The Canadian Green Consumer Guide
How You Can Help

Publisher:  McClelland & Stewart, Toronto, Canada
Year Published:  1989   First Published:  1988
Pages:  164pp   ISBN:  0-7710-7162-0
Book Type:  Handbooks/Manuals

Library of Congress Number:  TX335.C35 1989   Dewey:  640.73'0971
Resource Type:  Book
Cx Number:  CX3723

A guide to responsible shopping that won't cost the earth.

Abstract:  Subtitled "How You Can Help", The Canadian Green Consumer Guide bills itself as a guide to "responsible shopping that won't cost the earth". Colourful, with lots of illustrations, (in fact, it's visually so "busy" that it's distracting to read) it provides helpful information for concerned consumers on a range of topics. Chapter headings include Food and Drink, Cleaners, Clothing and Toiletries, Gardening, and Travel and Leisure. There are helpful hints on low-impact camping, water-saving toilets, non-toxic cleaners, lawn care, ethical investing, and much else. There are short explanations of some major environmental problems, such as the greenhouse effect and the garbage crisis. Individual products and suppliers are frequently mentioned (especially Loblaws, whose products Pollution Probe is paid to endorse). Adapted by Pollution Probe from a European book by John Elkington and Julia Hailes, the Guide contains useful information for people who are trying to shop in an environmentally conscious way.

At the same time, the Guide is also deeply flawed, to the point where it may do as much harm as good. It touts the message that environmental problems are the fault of each of us as individuals, and that we can solve them by shopping more wisely. While no one would deny that it is important for us to be more aware and to make changes in our personal lifestyles, it is misleading in the extreme to suggest that this is where most of the problems, or most of the solutions, lie. For example, it's true that we should each try to make less use of private automobiles, but it's also true that if the government were to toughen vehicle emission standards, and if it were to make public transit more convenient and less expensive, it would have more effect than any amount of pleading with individual drivers to drive less. Similarly, it's all very well to urge us to try to avoid buying non-returnable pop bottles, but it would be a lot more effective if their manufacture was simply banned. Many environmental problems have a lot to do with bad policies and harmful structures, and need to be dealt with on the level of public policy. If we live downstream from a company dumping poison in the water (as millions of us do), we'd be a lot further ahead if we were able to get together and exert enough pressure to have those responsible jailed, and have the source cleaned up, than we would be each spending $235 to have our tap water tested, as the Canadian Green Consumer Guide suggests. By publishing a popular book that ignores the need for collective action and reduces environmental issues to individual consumer choices, Pollution Probe has made a contribution that is questionable at best.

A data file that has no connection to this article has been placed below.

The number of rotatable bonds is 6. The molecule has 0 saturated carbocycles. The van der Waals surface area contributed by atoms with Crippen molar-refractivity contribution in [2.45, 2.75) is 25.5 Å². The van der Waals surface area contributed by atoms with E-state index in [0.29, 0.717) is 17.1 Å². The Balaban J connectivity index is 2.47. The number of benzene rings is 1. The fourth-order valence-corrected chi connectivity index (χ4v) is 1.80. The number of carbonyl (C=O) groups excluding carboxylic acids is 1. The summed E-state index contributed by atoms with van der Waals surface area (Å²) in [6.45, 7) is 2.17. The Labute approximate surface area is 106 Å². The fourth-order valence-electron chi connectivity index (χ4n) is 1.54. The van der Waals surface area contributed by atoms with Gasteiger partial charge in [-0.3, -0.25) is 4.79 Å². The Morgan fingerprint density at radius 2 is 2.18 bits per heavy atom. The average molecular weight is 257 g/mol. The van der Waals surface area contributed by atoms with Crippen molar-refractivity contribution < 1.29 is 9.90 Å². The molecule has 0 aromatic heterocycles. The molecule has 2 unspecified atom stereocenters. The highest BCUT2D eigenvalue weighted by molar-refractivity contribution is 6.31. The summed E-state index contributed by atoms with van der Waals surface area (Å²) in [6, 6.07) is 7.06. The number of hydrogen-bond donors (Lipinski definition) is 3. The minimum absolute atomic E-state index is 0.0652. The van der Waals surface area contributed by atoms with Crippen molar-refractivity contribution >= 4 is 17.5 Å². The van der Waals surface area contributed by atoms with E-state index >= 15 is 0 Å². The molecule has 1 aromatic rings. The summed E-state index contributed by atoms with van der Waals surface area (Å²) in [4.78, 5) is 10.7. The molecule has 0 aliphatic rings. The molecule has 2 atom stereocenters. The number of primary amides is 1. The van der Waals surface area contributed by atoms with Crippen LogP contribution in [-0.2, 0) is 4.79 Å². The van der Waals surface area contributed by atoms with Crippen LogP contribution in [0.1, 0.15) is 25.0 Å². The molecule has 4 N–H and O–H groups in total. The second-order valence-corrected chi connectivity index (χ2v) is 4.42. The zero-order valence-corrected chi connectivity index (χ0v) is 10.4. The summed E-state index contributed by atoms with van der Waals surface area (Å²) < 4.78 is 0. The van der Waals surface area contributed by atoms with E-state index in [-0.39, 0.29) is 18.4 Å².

[Abstract by Ulli Diemer]

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